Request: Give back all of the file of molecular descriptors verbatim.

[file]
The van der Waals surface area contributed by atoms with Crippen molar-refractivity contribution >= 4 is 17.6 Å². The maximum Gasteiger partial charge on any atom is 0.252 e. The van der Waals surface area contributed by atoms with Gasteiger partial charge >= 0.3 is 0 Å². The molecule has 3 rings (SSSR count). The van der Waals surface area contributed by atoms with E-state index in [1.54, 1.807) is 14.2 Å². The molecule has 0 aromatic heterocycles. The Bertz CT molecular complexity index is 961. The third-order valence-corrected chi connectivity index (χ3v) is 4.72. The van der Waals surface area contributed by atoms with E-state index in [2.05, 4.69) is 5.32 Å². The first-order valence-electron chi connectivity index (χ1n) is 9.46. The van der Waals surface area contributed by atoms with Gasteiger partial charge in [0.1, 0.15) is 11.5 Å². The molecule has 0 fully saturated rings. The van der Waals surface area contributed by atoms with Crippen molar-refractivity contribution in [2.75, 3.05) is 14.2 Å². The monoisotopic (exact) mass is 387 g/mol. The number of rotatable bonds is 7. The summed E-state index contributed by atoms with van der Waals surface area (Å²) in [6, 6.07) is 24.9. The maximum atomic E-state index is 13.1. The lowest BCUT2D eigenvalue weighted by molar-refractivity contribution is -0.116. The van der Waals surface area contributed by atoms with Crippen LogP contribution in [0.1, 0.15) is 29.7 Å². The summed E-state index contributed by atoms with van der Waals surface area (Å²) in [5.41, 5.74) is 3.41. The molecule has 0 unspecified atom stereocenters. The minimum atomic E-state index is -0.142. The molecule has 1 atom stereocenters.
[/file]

The van der Waals surface area contributed by atoms with Crippen molar-refractivity contribution >= 4 is 17.6 Å². The maximum Gasteiger partial charge on any atom is 0.252 e. The van der Waals surface area contributed by atoms with Gasteiger partial charge >= 0.3 is 0 Å². The molecule has 3 rings (SSSR count). The van der Waals surface area contributed by atoms with E-state index in [1.54, 1.807) is 14.2 Å². The molecule has 0 aromatic heterocycles. The Bertz CT molecular complexity index is 961. The third-order valence-corrected chi connectivity index (χ3v) is 4.72. The van der Waals surface area contributed by atoms with E-state index in [2.05, 4.69) is 5.32 Å². The first-order valence-electron chi connectivity index (χ1n) is 9.46. The van der Waals surface area contributed by atoms with Gasteiger partial charge in [0.1, 0.15) is 11.5 Å². The molecule has 0 fully saturated rings. The van der Waals surface area contributed by atoms with Crippen molar-refractivity contribution in [2.75, 3.05) is 14.2 Å². The monoisotopic (exact) mass is 387 g/mol. The number of rotatable bonds is 7. The summed E-state index contributed by atoms with van der Waals surface area (Å²) in [6, 6.07) is 24.9. The maximum atomic E-state index is 13.1. The lowest BCUT2D eigenvalue weighted by molar-refractivity contribution is -0.116. The van der Waals surface area contributed by atoms with Crippen LogP contribution in [0.1, 0.15) is 29.7 Å². The summed E-state index contributed by atoms with van der Waals surface area (Å²) in [5.41, 5.74) is 3.41. The molecule has 0 unspecified atom stereocenters. The minimum atomic E-state index is -0.142. The molecule has 1 atom stereocenters.